Just back from a lovely week of camping and hiking with lnhammer.

We headed out a week or so ago for Great Basin National Park, just across the Utah border into Nevada, just off the first stretch of a road known as the loneliest road in America. I’m told the other stretches of this road are lonelier than the one we drove, which I’d certainly dub “a lonely road in America,” but not, quite, the loneliest. Too lovely (and green) a bit of sagebrush desert to feel truly lonely, in spite of the lack of any habitation for 80-some-odd miles.

Great Basin Park is in the Snake Mountains, amid pine and sagebrush slopes, a deep and broad range of greens. The wildflowers were in bloom, and their blues and reds and especially yellows stood out against the green. A river trickled behind our fairly secluded campsite; deer grazed just in front of it. Something about the combination of beauty and wildness reminded me of Ithilien, if Ithilien had somehow evolved in the American Southwest instead of middle earth.

Lovely, lovely camping.

If cold. Rounds of rain kept moving through, with the gray sky almost-clearing in between each bout. No snow down in our 7000 foot elevation campsite, but we did watch ice pellets falling at one point. Further up, the slopes of the mountains were covered with snow, and not only at the top of 13,000+ foot Wheeler Peak, where one would expect it. At one point, partway up to the peak viewpoint, we stood watching that snow fall all around us. Lovely.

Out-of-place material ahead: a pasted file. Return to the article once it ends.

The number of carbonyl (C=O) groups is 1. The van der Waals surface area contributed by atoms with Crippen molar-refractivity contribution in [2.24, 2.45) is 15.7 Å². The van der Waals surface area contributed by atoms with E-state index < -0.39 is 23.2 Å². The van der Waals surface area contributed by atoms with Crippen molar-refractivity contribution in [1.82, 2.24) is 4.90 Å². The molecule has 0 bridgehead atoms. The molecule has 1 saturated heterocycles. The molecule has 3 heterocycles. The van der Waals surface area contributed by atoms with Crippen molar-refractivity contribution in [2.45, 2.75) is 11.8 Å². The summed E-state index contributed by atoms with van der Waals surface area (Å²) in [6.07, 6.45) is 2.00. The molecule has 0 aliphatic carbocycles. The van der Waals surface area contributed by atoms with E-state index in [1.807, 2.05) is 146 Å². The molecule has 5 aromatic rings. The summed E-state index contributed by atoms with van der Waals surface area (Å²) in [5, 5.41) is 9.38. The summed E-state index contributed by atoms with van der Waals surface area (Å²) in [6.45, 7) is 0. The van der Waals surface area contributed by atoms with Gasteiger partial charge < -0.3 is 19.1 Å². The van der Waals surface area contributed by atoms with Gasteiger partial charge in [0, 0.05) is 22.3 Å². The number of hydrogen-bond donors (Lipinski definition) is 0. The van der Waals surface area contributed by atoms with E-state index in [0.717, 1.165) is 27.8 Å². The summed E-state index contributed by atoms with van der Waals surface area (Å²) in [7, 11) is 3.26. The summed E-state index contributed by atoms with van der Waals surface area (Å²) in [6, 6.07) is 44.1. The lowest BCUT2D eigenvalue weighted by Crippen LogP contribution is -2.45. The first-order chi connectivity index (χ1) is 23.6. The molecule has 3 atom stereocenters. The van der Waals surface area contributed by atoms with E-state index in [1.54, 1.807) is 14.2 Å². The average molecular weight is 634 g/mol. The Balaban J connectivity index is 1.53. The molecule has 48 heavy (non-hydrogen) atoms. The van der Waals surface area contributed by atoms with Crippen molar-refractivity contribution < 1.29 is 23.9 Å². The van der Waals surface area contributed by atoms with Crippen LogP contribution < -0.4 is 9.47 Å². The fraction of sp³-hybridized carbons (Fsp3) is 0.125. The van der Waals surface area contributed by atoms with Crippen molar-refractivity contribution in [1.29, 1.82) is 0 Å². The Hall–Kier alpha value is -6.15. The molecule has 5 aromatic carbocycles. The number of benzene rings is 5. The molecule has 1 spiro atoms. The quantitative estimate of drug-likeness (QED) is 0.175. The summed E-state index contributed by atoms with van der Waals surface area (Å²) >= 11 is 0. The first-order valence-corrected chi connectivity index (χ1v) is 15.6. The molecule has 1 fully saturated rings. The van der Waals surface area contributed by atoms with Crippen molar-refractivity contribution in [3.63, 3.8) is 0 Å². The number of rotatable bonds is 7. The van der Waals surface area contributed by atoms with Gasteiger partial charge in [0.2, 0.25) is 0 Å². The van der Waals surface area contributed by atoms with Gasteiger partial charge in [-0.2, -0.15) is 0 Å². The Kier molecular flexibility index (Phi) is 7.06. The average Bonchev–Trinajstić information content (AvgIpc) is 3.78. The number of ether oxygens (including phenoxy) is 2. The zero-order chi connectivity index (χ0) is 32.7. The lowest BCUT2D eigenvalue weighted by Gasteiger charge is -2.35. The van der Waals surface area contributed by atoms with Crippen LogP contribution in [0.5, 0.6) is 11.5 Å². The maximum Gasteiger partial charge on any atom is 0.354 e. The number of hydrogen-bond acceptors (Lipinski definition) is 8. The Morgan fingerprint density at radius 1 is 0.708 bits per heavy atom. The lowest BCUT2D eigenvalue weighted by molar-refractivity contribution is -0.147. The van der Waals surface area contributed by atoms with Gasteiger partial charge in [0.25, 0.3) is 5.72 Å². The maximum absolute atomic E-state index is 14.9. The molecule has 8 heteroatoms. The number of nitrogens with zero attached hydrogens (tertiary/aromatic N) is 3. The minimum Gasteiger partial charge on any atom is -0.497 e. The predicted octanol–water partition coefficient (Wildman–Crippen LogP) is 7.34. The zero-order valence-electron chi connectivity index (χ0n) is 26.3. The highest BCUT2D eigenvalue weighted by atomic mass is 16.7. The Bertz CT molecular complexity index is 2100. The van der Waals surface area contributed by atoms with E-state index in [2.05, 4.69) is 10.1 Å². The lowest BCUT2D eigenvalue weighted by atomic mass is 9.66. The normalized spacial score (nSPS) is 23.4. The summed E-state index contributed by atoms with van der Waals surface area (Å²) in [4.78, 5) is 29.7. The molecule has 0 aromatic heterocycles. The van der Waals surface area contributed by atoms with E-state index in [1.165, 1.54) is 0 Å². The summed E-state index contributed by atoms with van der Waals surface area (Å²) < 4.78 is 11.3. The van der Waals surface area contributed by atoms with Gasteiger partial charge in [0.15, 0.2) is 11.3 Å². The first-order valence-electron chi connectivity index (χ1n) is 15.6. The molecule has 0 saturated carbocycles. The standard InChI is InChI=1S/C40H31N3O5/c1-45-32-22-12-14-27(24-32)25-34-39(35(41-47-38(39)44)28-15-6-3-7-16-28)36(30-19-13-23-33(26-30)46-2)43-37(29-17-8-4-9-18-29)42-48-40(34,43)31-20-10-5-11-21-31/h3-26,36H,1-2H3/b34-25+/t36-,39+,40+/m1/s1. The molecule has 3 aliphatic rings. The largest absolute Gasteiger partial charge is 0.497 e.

But cold. Did I mention that?

The snow meant we couldn’t hike out to the bristlecone pines or to a closer view of Mount Wheeler’s resident glacier (or ice field, depending who you ask); those trails were covered in fresh snow. Instead we hiked along Baker Creek one day, and then up to Lexington Arch the next. The Arch is one of the only limestone arches in the country, and it blends with the surrounding limestone cliffs until one had almost reached it, at which point a bit of blue peeks through (because it was blue that day, not raining or snowing at all). The effect is quite startling.

The hike up had plenty of huffing and puffing (for me), but also stunning views down into a green sage-and pine valley as we switchbacked up a hillside.

We also (before the arch hike, actually), did the obligatory tour of Lehman Caves, which also was worth it. Much fun to poke one’s flashlight into various dripping, glittering corners as one followed the park ranger through the caverns.

Water was something of a theme, this trip: water in the caves, water that may have carved Lexington Arch. More on water, below.

We’d planned to stay the week at Great Basin. But after three days, as we realized the remaining, higher-altitude trails we wanted to hike were blocked–and that yet another winter storm was moving in. So we decided maybe it was time to head someplace warmer–or at least drier.

The question being where, given the busy Memorial Day weekend ahead.